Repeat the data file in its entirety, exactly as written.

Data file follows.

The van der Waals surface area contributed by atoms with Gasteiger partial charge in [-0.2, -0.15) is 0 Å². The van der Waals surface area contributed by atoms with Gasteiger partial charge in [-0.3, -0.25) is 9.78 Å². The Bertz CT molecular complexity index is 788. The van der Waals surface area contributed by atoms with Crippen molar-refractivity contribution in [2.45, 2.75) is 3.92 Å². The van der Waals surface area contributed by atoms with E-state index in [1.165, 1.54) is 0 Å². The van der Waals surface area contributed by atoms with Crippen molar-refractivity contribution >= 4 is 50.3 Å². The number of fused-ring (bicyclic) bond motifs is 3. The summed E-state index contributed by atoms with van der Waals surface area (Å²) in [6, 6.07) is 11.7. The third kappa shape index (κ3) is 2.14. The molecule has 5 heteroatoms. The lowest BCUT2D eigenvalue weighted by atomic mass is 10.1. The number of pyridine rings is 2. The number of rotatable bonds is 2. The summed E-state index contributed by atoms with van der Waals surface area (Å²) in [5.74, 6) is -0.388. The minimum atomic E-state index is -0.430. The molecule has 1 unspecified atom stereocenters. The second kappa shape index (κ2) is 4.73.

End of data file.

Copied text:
The van der Waals surface area contributed by atoms with Gasteiger partial charge in [-0.2, -0.15) is 0 Å². The van der Waals surface area contributed by atoms with Gasteiger partial charge in [-0.3, -0.25) is 9.78 Å². The Bertz CT molecular complexity index is 788. The van der Waals surface area contributed by atoms with Crippen molar-refractivity contribution in [2.45, 2.75) is 3.92 Å². The van der Waals surface area contributed by atoms with E-state index in [1.165, 1.54) is 0 Å². The van der Waals surface area contributed by atoms with Crippen molar-refractivity contribution >= 4 is 50.3 Å². The number of fused-ring (bicyclic) bond motifs is 3. The summed E-state index contributed by atoms with van der Waals surface area (Å²) in [6, 6.07) is 11.7. The third kappa shape index (κ3) is 2.14. The molecule has 5 heteroatoms. The lowest BCUT2D eigenvalue weighted by atomic mass is 10.1. The number of pyridine rings is 2. The number of rotatable bonds is 2. The summed E-state index contributed by atoms with van der Waals surface area (Å²) in [5.74, 6) is -0.388. The minimum atomic E-state index is -0.430. The molecule has 1 unspecified atom stereocenters. The second kappa shape index (κ2) is 4.73.